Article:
Six had paired measurements of their right and left
pudendal nerve terminal motor latencies using both
instruments in a randomised order. In the other six
the measurements were repeated for both simulators
to assess the repeatability of each method. In all
studies the stimulus strength and duration were
constant. A supramaximal 50 v stimulus of 0*1 ms
duration at a rate of 1 pps was used to stimulate the
pudendal nerve at the level of the ischial spines.
Serial recordings made on a Medelec MS6 EMG
machine. Twelve paired results were obtained for
each part of the study. The statistical method for
assessing agreement between the two methods and
repeatability for each method was taken from Bland
and Altman.5
ence (bias), the upper and lower limits of agreement
((2SD) from the mean difference) and their corresponding 95% confidence intervals. The results show
a small bias between the two techniques but the 95%
confidence intervals encompass zero and there is no
statistical difference between the results obtained by
the two techniques. The limits of agreement are
estimated at (2SD) as this is where we would expect
95% of the differences to lie assuming a normal
gaussian distribution of the data. The results are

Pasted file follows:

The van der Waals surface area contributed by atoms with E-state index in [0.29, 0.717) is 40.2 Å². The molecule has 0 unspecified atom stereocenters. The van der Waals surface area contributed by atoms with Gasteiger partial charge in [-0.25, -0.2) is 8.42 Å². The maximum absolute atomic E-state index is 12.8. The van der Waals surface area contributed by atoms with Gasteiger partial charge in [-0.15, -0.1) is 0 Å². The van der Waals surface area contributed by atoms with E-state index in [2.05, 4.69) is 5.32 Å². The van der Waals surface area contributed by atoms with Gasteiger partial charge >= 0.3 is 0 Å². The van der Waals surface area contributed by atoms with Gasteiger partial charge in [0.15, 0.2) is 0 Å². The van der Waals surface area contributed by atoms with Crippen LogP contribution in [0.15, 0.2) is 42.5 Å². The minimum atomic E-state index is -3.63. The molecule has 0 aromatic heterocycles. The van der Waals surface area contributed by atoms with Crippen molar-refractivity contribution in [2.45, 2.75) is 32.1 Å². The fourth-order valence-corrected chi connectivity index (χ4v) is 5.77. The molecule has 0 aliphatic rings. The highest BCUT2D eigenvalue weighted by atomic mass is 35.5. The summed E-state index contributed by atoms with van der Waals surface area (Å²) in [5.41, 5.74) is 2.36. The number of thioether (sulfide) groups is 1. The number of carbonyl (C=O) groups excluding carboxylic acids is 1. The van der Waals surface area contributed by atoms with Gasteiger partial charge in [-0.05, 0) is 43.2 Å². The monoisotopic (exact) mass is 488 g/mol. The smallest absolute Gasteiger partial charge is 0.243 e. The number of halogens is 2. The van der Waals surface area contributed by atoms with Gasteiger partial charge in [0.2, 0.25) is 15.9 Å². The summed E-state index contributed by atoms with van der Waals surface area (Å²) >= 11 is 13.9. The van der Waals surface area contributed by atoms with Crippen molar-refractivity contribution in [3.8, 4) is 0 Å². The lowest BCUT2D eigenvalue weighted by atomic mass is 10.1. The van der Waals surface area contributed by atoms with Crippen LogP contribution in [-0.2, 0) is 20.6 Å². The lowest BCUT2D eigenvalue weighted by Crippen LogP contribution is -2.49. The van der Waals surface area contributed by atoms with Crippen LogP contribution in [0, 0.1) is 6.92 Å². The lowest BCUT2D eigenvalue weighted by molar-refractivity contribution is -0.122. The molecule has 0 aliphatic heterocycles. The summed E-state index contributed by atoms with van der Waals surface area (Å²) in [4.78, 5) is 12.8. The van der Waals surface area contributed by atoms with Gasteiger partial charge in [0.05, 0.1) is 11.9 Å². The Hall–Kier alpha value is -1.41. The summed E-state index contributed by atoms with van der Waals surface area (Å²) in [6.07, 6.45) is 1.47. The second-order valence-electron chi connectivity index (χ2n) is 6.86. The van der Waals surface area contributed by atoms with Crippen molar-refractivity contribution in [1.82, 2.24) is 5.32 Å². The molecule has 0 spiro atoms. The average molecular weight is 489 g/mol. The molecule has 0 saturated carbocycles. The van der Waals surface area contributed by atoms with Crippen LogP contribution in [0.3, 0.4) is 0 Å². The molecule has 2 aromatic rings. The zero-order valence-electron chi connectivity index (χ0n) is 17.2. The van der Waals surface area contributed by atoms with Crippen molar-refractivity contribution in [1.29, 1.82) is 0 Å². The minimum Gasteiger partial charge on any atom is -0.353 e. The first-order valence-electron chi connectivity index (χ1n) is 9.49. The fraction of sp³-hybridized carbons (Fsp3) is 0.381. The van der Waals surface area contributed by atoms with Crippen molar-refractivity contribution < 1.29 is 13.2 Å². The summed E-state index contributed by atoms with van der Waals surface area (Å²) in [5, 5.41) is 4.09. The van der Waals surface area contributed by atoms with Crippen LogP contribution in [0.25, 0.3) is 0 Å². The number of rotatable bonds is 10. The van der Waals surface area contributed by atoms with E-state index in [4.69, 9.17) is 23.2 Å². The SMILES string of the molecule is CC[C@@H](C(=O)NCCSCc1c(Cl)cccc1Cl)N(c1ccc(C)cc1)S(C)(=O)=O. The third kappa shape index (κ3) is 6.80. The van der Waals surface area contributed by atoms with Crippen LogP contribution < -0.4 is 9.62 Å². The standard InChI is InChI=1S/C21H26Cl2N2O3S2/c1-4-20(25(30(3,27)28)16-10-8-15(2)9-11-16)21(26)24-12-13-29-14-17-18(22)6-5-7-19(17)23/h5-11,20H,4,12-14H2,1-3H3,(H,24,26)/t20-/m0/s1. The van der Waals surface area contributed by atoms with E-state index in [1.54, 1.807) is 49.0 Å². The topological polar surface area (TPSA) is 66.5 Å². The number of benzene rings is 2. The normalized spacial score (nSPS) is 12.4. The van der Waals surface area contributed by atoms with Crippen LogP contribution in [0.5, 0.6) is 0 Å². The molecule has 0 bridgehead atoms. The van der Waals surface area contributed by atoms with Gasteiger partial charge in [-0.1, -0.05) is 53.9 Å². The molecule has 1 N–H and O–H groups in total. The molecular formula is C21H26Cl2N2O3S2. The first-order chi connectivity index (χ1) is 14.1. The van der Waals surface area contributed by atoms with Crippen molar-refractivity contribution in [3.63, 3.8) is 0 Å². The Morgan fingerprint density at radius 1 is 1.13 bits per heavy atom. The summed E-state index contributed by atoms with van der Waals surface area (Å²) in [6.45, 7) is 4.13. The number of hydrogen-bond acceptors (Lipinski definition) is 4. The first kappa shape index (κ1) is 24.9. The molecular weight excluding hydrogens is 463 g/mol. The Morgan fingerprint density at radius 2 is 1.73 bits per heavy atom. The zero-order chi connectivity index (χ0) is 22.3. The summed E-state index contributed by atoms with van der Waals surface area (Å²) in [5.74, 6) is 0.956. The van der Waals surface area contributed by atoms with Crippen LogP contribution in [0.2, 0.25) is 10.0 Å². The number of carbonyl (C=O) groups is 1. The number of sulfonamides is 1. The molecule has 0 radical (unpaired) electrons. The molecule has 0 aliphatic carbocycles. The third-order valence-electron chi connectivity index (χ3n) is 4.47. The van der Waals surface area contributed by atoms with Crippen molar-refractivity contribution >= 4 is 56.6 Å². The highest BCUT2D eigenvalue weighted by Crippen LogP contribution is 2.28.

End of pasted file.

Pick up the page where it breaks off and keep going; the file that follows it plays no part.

interesting in that the range of these limits is in the
order of 0.4 ms which is large considering the range
of latencies quoted in the literature for different
patient groups.'4 6 We must be aware, however, that
this range of limits is for agreement between the two
methods under comparison. The accuracy of the
techniques themselves are assessed by their repeatability.
REPEATABILITY OF EACH TECHNIQUE (Table 2)
Figure 3a which shows the results of repeatability for
the reuseable stimulator and Figure 3b which shows
®
0.21
+2-SDI
Upper limit of agreement
0.1950/.CI
Results
Bicts.
AGREEMENT BETWEEN THE TWO METHODS
(Table 1)
Figure 2 shows the results of the difference in
pudendal nerve terminal motor latencies between the
old and the new stimulator plotted against the
average pudendal nerve terminal motor latencies by
both techniques. The results show the mean differ-
951/.CI
0
E
-o-a
AP
0
,a
2 r
z
-
Average PNTML from the two samples (ms)
-J
0-25~
0.15-
uto
0
0.
0-
G)
._c
limit of agreement
.2SD T
Upper
CL
--1Upper limit of agreement
**
In
95-/.CI
*
-J 0-05
__
.Bias
_
o
z
g
,
y4''
0.
_
a.
-2SD
Lower limit of agreement
-0-05-
----------o
E)
9501.CI
.25D T
~~~~~~~~~~1
951/.CI
------9-------~ Bias~~
951.CI
-0.-
c
_
t-0*15
Lower limit of agreement
-2SD
Lower limit of agreement
---
-25D
4.
-0.25-
1-5
1.7
1.9
2.1
2.3
2.5
Average PNTML by the two stimulators (ms)
Fig. 2 Results of test of agreement: reuseable v disposable
stimulator.
1.5
2.1
1.7
1-6
1-8
1.9
2.0
Average PNTML by the two samples (ms)
Fig. 3 Results ofrepeatability ofstimulators. a Reuseable
stimulator, b Disposable stimulator.
Downloaded from http://gut.bmj.com/ on August 13, 2017 - Published by group.bmj.com
1133
Disposable pudendal nerve stimulator: evaluation of the standard instrument and new device
Table 2 Repeatability ofreuseable and disposable
stimulator
Firstsample
Reuseable:
| ~~Ims
=<
,1*.
//
Mean PNTML ms (SD)
Mean difference (SD)
95% CI bias
95% Cl upper limit*
95% CI lower limit*
Disposable:
195 (0.17)
0-008 (0.06)
from -0 05 to 0 03
from 0-08 to 0-16
from -0-17 to -0-09
Firstsample
Mean PNTML ms (SD)
Mean difference